Yeah, certainly. So the main differences between it is one, Condenser doesn't handle the scale that the Tonic does. It's useful for when you have a smaller database on the order of a couple of gigabytes, but it gets a little one unwieldy in how long it can take to actually generate the subset, if you have a lot of data. The second thing is that doesn't include any masking. So the ability to get rid of all this private information, the open source tool just shrinks down the database. So you have to handle that yourself as well. In addition, it also doesn't reflect some of the latest innovations that Tonic, with regard to the algorithms, that it uses. And notably, this means that in certain cases, it doesn't actually grab all the data that you might be expecting, especially with regard to optional data.
Chiara Colombi (32:16):
Yeah. That's probably a good segue into this other question. Someone says: I saw the announcement in your product news email yesterday about how your subsetter now uses a Full Algorithm approach. Could you explain what that means?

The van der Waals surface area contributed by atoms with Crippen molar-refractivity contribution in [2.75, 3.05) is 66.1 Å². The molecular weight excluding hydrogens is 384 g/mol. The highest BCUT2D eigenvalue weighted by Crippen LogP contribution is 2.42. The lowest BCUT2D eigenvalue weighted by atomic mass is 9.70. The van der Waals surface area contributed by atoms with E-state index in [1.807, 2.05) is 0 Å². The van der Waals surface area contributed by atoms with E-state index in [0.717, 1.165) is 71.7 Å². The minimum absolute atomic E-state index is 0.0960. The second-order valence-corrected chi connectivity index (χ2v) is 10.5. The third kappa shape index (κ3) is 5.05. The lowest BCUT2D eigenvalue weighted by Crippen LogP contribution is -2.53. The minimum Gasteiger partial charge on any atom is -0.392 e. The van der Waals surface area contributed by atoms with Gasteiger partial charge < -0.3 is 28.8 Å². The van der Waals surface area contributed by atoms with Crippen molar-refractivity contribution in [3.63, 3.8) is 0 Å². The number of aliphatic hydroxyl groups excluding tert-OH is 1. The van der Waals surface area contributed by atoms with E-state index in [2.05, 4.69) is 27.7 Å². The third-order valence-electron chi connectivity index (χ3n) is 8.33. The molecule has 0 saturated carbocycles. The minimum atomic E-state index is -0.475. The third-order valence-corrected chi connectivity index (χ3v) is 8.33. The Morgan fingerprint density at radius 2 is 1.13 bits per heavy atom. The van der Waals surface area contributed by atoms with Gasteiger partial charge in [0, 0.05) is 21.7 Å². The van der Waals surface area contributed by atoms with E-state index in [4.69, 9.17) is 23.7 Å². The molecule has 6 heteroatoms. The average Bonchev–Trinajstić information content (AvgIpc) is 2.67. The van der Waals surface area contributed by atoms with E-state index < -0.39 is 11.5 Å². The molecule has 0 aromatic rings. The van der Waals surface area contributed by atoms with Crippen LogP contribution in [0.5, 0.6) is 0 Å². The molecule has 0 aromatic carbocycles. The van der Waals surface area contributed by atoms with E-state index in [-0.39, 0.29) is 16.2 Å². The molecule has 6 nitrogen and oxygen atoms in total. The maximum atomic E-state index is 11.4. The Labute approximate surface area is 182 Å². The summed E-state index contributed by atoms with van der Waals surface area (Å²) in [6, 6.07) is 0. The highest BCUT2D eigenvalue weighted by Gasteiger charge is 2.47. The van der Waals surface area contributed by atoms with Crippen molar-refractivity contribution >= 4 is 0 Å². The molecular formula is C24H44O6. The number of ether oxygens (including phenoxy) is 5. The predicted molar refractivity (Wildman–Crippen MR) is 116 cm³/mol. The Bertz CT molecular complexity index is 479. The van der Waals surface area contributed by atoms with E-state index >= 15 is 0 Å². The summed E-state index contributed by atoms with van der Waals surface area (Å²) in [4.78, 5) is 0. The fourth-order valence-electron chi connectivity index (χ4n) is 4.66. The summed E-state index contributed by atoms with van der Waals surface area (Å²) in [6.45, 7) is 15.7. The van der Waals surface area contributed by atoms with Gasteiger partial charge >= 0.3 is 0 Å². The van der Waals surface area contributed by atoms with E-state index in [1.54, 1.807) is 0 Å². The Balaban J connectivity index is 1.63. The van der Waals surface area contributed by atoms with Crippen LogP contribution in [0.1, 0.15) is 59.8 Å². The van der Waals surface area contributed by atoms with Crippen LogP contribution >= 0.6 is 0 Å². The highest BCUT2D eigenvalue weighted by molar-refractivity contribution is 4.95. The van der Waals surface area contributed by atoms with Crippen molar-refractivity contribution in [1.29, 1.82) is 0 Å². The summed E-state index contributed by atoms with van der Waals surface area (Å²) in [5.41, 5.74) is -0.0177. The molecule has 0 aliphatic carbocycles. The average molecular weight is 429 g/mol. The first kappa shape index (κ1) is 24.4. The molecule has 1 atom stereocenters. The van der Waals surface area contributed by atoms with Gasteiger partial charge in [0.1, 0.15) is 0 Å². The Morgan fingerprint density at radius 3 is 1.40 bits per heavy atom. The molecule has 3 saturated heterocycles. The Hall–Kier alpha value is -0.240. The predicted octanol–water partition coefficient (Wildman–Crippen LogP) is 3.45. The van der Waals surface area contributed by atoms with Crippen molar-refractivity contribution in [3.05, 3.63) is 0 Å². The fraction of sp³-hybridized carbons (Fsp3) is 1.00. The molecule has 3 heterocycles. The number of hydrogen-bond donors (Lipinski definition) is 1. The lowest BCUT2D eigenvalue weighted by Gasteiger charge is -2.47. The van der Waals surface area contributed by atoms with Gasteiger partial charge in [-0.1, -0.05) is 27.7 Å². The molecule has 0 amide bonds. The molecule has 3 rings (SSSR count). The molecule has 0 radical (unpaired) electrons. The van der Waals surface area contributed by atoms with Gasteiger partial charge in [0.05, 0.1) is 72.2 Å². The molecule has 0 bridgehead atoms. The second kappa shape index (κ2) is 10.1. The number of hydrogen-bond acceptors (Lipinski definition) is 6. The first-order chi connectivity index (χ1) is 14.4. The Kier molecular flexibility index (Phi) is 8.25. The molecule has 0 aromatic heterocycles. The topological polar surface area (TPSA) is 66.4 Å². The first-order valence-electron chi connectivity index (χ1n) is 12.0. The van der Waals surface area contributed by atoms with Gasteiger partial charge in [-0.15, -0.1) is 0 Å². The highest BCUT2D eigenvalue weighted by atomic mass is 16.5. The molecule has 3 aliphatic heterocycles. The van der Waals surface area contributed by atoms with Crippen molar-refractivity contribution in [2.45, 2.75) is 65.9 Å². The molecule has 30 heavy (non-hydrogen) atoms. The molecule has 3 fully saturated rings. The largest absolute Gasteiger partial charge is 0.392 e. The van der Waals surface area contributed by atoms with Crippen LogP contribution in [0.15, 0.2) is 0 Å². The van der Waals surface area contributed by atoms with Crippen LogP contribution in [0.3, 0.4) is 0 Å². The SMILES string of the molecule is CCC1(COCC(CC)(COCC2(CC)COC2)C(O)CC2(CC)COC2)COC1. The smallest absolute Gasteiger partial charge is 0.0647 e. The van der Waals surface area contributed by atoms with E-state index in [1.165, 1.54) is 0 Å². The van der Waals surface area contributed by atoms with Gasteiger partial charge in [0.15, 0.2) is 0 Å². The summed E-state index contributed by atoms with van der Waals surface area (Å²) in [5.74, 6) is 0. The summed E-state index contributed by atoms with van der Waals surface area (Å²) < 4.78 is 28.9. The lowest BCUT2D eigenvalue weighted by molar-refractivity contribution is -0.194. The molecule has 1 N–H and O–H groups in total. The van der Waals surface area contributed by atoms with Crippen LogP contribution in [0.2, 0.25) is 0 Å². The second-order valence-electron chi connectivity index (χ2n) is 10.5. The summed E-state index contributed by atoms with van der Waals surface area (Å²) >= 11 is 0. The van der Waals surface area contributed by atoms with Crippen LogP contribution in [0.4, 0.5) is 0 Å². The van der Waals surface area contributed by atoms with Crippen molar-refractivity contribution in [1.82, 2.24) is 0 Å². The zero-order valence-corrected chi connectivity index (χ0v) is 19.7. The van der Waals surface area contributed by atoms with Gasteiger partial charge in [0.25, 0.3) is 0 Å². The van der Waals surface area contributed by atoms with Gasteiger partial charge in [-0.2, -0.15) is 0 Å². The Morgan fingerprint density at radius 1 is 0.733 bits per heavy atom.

Johnny Goodnow (32:31):
Yeah, sure. So this is actually one of the differences between Condenser and the subsetter in Tonic, is that the original algorithm really try to optimize on minimizing the amount of data grabbed, especially the optional data, because we didn't want to grow the subset too much. But some of the characteristics of this algorithm meant that certain tables might end up being empty because it's optional data and it's still valid.
Johnny Goodnow (33:02):
And so after working with a lot of our customers and really seeing some of these cases come up over and over again, we developed a new algorithm. It's called the Full Algorithm, which essentially means that all connected to tables and for all the dependencies and whatnot, all of those tables will actually end up getting subset. Some of them may pull very little data, but what we found is that it has a lot more utility to make sure that there's a little bit of data everywhere that's actually necessary for the use case. It doesn't necessarily grab data from every table in the database, but it does make sure that pretty much most cases that we've ran into where people expect to see data, like they're actually ends up being data in the subset.